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22 September 2022BiotechnologyMuireann Bolger

EMA backs switch to biosimilars

Evidence shows medicines approved as biosimilars in the EU may be prescribed interchangeably | Additional ‘switch’ studies no longer not need to be carried out.

In a move set to be welcomed by generic drug makers, the European Medicines Agency (EMA) has confirmed that patients can safely switch to ‘biosimilar’ medicines as a substitute for the treatments they are based on.

In a statement released this week, the agency explained the rationale behind the decision.

“Considering all the available scientific evidence and the successful experience with biosimilars in clinical practice over the years, the CHMP and all working parties with expertise in biological medicines and biosimilars support that medicines approved as biosimilars in the EU may be prescribed interchangeably.“

This statement has been endorsed by the Committee for Medicinal Products for Human Use and the Biologics Working Party.

Emer Cooke, the EMA’s executive director said that the EMA has approved 86 biosimilar medicines since 2006.

“These medicines have been thoroughly reviewed and monitored over the past 15 years and the experience from clinical practice has shown that in terms of efficacy, safety and immunogenicity they are comparable to their reference products and are therefore interchangeable.”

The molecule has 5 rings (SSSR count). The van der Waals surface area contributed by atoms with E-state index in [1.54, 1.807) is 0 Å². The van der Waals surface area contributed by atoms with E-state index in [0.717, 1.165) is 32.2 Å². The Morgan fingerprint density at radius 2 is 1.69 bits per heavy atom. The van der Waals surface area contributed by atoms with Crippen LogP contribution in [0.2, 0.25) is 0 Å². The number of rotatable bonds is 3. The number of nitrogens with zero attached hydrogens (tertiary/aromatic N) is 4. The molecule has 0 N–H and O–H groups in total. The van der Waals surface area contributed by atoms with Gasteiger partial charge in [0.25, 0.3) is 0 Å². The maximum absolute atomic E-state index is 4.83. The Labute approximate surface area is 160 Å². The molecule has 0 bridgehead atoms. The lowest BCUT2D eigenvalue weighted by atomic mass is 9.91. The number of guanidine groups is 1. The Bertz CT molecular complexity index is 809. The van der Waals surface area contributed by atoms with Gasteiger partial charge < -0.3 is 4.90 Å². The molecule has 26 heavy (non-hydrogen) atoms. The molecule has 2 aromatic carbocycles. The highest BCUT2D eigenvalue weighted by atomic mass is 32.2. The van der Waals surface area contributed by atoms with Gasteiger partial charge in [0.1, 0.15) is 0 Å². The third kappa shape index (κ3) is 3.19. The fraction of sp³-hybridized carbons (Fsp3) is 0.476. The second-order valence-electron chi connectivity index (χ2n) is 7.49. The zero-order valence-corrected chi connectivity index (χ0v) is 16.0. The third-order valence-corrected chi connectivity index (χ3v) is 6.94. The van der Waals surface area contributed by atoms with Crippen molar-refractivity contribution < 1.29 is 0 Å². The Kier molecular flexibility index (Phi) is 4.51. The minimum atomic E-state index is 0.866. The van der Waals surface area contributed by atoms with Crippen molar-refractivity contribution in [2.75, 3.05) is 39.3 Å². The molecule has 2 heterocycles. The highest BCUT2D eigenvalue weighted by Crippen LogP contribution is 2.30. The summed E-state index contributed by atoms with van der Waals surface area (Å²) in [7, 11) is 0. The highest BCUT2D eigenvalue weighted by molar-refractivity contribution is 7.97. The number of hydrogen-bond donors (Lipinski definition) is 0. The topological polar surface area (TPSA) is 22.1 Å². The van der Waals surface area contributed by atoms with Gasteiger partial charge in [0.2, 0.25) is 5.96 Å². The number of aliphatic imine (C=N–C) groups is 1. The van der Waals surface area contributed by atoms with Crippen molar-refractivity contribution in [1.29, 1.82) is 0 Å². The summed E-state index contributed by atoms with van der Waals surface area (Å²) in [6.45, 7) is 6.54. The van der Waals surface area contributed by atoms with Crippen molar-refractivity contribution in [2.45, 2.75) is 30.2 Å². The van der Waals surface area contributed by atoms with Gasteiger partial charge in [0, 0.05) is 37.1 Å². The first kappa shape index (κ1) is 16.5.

Commenting on the development, Amsterdam-based life sciences partners Machteld Hiemstra of Pinsent Masons said: “This is a major breakthrough for all biosimilars aiming at the European market and will likely aid acceptance in daily clinical practice.”

According to the EMA, this move will allow more patients to have access to biological medicines necessary for treating diseases such as cancer, diabetes and rheumatic diseases.

The agency said that evidence gathered on the use of biosimilar medicines in Europe over the past 15 years led it to the conclusion that “additional systematic switch studies” do not need to be carried out before those biosimilars are prescribed.

Decisions on pharmacy-level substitution will still sit with each EU member state.

The EMA said the statement “aims to address any uncertainty among prescribers of biological medicines and support patient access to biosimilars for treating diseases such as cancer, diabetes and rheumatic diseases”.

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